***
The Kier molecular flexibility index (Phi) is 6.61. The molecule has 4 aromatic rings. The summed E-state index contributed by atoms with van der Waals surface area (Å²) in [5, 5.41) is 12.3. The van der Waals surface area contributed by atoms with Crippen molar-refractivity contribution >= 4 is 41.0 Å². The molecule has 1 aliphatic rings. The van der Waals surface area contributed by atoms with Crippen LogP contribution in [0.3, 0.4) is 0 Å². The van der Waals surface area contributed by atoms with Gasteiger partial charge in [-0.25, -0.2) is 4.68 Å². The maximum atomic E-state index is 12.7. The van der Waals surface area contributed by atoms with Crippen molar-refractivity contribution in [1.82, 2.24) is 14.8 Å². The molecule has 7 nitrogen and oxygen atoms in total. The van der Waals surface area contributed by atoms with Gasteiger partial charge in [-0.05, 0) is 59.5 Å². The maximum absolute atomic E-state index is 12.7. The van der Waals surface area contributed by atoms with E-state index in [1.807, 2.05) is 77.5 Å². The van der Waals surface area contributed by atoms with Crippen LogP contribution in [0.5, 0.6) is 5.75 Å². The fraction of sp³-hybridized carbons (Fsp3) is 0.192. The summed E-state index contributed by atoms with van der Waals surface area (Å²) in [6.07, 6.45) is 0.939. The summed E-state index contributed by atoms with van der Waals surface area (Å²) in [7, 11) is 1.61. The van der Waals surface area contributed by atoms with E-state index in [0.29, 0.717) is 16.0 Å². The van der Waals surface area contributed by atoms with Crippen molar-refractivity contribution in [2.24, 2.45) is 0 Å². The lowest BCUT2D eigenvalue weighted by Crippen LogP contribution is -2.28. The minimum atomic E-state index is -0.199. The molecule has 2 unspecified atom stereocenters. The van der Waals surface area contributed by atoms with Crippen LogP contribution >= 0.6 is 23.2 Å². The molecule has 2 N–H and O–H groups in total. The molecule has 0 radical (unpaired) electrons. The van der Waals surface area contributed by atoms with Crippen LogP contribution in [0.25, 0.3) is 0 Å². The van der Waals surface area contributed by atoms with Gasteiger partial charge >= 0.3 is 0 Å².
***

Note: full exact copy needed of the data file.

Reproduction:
The Kier molecular flexibility index (Phi) is 6.61. The molecule has 4 aromatic rings. The summed E-state index contributed by atoms with van der Waals surface area (Å²) in [5, 5.41) is 12.3. The van der Waals surface area contributed by atoms with Crippen molar-refractivity contribution >= 4 is 41.0 Å². The molecule has 1 aliphatic rings. The van der Waals surface area contributed by atoms with Crippen LogP contribution in [0.3, 0.4) is 0 Å². The van der Waals surface area contributed by atoms with Gasteiger partial charge in [-0.25, -0.2) is 4.68 Å². The maximum atomic E-state index is 12.7. The van der Waals surface area contributed by atoms with Crippen molar-refractivity contribution in [1.82, 2.24) is 14.8 Å². The molecule has 7 nitrogen and oxygen atoms in total. The van der Waals surface area contributed by atoms with Gasteiger partial charge in [-0.05, 0) is 59.5 Å². The maximum absolute atomic E-state index is 12.7. The van der Waals surface area contributed by atoms with E-state index in [1.807, 2.05) is 77.5 Å². The van der Waals surface area contributed by atoms with Crippen LogP contribution in [0.5, 0.6) is 5.75 Å². The fraction of sp³-hybridized carbons (Fsp3) is 0.192. The summed E-state index contributed by atoms with van der Waals surface area (Å²) in [6.07, 6.45) is 0.939. The summed E-state index contributed by atoms with van der Waals surface area (Å²) in [7, 11) is 1.61. The van der Waals surface area contributed by atoms with E-state index in [0.29, 0.717) is 16.0 Å². The van der Waals surface area contributed by atoms with Crippen molar-refractivity contribution in [2.24, 2.45) is 0 Å². The lowest BCUT2D eigenvalue weighted by Crippen LogP contribution is -2.28. The minimum atomic E-state index is -0.199. The molecule has 2 unspecified atom stereocenters. The van der Waals surface area contributed by atoms with Crippen LogP contribution >= 0.6 is 23.2 Å². The molecule has 2 N–H and O–H groups in total. The molecule has 0 radical (unpaired) electrons. The van der Waals surface area contributed by atoms with Crippen LogP contribution in [0.25, 0.3) is 0 Å². The van der Waals surface area contributed by atoms with Gasteiger partial charge >= 0.3 is 0 Å².